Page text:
Tale Spin

Vibes aren’t killing narrative

Full-text audio version of this essay.

Every day, or so it feels, I read another opinion about the decline of “storytelling” or “narrative” itself. These theories range from idle musings to thoughtful arguments, and they don’t all agree with one another. But they generally seem to share the feeling — whether they’re lamenting, cheering, or just observing — that “storytelling” is growing tired or archaic, decreasing in quality, quantity, or cultural relevance. 

The New Yorker’s Kyle Chayka has argued that TV shows like Emily in Paris are increasingly designed to be atmosphere diffusers, soothing audiences with color and movement rather than drawing us into a sequence of events. TV now “succumbs to, rather than competes with, your phone,” which is increasingly a site of “audiovisual eloquence” — not stories, but vibes. In his essay on “vibes,” Chayka quotes the artists Vinca Kruk and Daniel van der Velden: “TikTok provides a rebuke to the truism that people want narratives.” This idea evokes corners of the advertising and marketing industries, which have been observing for years that consumers care less about brand stories than brand experiences. 

The death — or demotion — of the “story” is a recurring theme in literary and cinematic history

An overlapping but distinct strand of argumentation suggests that the practice of “storytelling” has been coopted by a particular version thereof. Another New Yorker writer, Vinson Cunningham, argued a few years ago that Humans of New York, TED Talks, the Moth, and other organizations that trade in “storytelling” were “refashioning” the word’s definition. The new “story” was something too glossy and instrumental to convey much meaning at all: “‘Storytelling,’ in this parlance,” Cunningham writes, “is best employed in the service of illuminating business principles, or selling tickets to non-profit galas, or winning contests.” Other critics have argued that the Marvel Cinematic Universe subordinates plot to other incentives, like servicing fandoms and boosting its own IP. “MCU films are not about characters, choices, consequences,” writes Gerry Canavan. “They are only ever about the permanent extension of the MCU itself as a franchise.”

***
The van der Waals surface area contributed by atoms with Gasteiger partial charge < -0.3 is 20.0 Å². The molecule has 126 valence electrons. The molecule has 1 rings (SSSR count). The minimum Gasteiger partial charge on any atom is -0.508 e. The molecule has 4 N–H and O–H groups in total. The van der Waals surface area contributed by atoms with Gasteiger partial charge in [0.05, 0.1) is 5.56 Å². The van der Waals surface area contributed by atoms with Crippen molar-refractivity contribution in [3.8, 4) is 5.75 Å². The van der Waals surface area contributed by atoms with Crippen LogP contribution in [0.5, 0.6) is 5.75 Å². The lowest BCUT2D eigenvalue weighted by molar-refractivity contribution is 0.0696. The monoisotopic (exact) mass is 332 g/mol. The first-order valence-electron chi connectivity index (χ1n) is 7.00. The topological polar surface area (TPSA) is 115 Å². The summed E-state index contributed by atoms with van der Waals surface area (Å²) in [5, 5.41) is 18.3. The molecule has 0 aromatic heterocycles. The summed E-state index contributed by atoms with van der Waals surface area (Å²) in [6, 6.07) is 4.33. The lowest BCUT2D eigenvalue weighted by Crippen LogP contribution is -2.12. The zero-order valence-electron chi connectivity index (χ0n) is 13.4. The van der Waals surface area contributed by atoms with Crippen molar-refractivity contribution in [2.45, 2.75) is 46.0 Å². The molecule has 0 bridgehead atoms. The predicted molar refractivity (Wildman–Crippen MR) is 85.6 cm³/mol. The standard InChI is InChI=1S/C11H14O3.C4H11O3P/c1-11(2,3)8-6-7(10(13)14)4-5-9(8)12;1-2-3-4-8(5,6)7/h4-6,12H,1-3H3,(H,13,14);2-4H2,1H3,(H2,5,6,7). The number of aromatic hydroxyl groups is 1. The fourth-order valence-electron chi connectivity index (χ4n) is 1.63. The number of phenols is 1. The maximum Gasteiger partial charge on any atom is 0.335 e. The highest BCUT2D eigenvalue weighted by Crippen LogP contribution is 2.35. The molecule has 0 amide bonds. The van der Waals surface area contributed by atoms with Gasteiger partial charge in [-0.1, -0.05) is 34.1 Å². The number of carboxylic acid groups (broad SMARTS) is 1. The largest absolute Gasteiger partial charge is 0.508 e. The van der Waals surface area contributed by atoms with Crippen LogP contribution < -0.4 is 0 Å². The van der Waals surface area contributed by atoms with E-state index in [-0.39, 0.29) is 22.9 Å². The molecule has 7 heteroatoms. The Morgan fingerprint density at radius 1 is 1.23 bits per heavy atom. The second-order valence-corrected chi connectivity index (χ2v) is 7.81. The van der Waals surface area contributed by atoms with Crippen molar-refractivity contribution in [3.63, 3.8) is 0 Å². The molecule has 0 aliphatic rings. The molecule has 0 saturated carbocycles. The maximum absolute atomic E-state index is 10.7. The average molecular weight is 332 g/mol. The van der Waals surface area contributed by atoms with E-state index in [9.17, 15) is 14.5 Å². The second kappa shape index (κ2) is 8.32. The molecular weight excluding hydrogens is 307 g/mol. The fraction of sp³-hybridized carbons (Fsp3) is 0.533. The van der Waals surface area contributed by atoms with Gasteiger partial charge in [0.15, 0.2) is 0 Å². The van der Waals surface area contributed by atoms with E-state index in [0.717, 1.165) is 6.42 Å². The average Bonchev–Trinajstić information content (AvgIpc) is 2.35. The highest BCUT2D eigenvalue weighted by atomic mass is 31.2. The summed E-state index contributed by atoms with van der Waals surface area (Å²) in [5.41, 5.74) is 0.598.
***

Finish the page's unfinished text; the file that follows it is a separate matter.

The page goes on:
I read these arguments with pleasure, and I usually agree with them. They explain my creeping numbness to narration, my sense that stories are exhausted — not because they’ve all been told already, but because they seem ever more corrupted, insufficient, superfluous, or beside the point. Then again, I still spend plenty of time with novels, articles, movies, and TV shows that sequence events in a way I find meaningful, just as my own brain sequences the past and the future. “Narratives are so deeply embedded in how we think and what we think … it’s hard to get hold of what stories are,” Lynne Tillman wrote, in a 1995 essay called “Telling Tales.” It is “hard to see how they function because they are always functioning.” More recently, Tillman noted that she had been writing “against those who said [stories] were dead.”

The death — or demotion — of the “story” is a recurring theme in literary and cinematic history. Tillman, for example, may have been referring to Language poetry, a 1970s Bay Area movement known for being rigorously anti-narrative. (She was part of another movement, New Narrative, that formed in reaction to it.) Language poets took an extreme approach to the ethos of modernist experimentation, which often foregrounded the texture or atmospherics of language, turning stories into mere delivery vehicles. “The story might wobble; the plot might crumble; ruin might seize upon the characters,” Virginia Woolf wrote in 1927. “The novel, in short, might become a work of art.”